Access to the main printed circuit board is via a detachable bottom plate in the sheet steel casework and there are four decorative drum feet in the modern idiom, although they only rest on penny-size rubber rings. The front panel is the usual black anodized aluminium extrusion, with clear and unfussy writing in white print. The metalwork is of good standard, assembled throughout with self-tapping screws, resulting in an adequately rigid construction and only marred from the serviceman's point of view by some razor-sharp internal edges.

On test this unit showed what a lot of performance one can obtain these days for such a relatively small outlay. I have checked tuners which alone cost as much as this and offered little more. Here we have in addition a very respectable 40 Watts per channel power amplifier, a simple but adequate control unit as well and the whole thing subject to a reliable remote control. Measurements made agreed closely with the specification in almost all respects, exceeding them in some not unimportant facets such as power at clipping which reached 52 Watts (both channels into 8 Ohms). It was also possible to produce this power into 4 Ohms but with signs of distress and the specification quite clearly refers only to 8 Ohm loads. A note on the backplate below the loudspeaker terminals suggests that if two pairs are connected then they should be of 12-16 Ohms impedance; unfortunately I cannot recall any current models which are! Other minor oddities were overlaps in tone control characteristics; for example lifting the treble certainly did that but also lowered the remainder of the spectrum by about 0.5dB and a drop of 3.8dB in either wanted channel when the balance control was swung hard over the other way.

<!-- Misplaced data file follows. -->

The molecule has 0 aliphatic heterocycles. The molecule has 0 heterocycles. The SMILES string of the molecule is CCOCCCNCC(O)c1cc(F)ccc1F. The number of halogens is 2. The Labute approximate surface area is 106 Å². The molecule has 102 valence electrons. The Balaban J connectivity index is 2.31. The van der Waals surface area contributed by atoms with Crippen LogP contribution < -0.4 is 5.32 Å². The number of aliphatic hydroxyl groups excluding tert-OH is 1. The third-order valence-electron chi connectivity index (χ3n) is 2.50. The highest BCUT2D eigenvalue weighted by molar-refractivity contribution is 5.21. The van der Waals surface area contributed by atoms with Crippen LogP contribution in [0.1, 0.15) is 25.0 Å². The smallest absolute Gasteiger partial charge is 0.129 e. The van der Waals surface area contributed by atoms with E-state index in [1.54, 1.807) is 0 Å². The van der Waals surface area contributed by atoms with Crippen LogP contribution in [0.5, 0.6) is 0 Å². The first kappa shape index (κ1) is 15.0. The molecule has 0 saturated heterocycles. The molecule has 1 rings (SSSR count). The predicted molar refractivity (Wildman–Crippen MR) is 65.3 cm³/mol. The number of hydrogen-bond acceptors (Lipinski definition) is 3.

Listening tests were made using all sources and I started off with a pair of loudspeakers costing nearly four times the price of this receiver and found it to produce a very satisfactory result. Perhaps a trace of grain and some faint disturbance of clarity compared with much more costly equipment but not enough to call for any black marks. Reverting to the sort of £100-£150 per pair loudspeakers much more likely to be its partners in life produced an entirely acceptable result and there was plenty of volume available for the occasional party night. Both FM and AM radio performance were all one could expect and there is a certain amount of automation built in which cuts out interstation noise in the search mode and orders a reversion to mono on weak stereo transmissions. This DRA-325R proved to be a very happy choice in this price bracket as the centre-piece of a versatile system.

Denon DRA-325R Stereo Receiver photo